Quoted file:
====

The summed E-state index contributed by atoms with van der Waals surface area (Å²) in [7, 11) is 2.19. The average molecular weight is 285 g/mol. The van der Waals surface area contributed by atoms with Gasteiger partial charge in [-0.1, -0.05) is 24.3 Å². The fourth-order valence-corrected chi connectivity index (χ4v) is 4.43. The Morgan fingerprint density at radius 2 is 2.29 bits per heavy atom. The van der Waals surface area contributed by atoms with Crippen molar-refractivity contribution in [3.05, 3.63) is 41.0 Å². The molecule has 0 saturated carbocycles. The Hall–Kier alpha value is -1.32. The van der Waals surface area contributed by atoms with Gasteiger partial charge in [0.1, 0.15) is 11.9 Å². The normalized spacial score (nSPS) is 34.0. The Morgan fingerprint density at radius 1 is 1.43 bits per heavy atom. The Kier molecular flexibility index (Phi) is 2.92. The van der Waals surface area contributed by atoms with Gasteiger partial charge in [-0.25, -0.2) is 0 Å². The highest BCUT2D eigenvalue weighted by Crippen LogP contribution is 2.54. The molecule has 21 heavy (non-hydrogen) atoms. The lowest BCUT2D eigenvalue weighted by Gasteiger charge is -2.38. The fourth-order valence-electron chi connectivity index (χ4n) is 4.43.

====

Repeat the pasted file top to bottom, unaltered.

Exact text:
The summed E-state index contributed by atoms with van der Waals surface area (Å²) in [7, 11) is 2.19. The average molecular weight is 285 g/mol. The van der Waals surface area contributed by atoms with Gasteiger partial charge in [-0.1, -0.05) is 24.3 Å². The fourth-order valence-corrected chi connectivity index (χ4v) is 4.43. The Morgan fingerprint density at radius 2 is 2.29 bits per heavy atom. The van der Waals surface area contributed by atoms with Crippen molar-refractivity contribution in [3.05, 3.63) is 41.0 Å². The molecule has 0 saturated carbocycles. The Hall–Kier alpha value is -1.32. The van der Waals surface area contributed by atoms with Gasteiger partial charge in [0.1, 0.15) is 11.9 Å². The normalized spacial score (nSPS) is 34.0. The Morgan fingerprint density at radius 1 is 1.43 bits per heavy atom. The Kier molecular flexibility index (Phi) is 2.92. The van der Waals surface area contributed by atoms with Gasteiger partial charge in [-0.25, -0.2) is 0 Å². The highest BCUT2D eigenvalue weighted by Crippen LogP contribution is 2.54. The molecule has 21 heavy (non-hydrogen) atoms. The lowest BCUT2D eigenvalue weighted by Gasteiger charge is -2.38. The fourth-order valence-electron chi connectivity index (χ4n) is 4.43.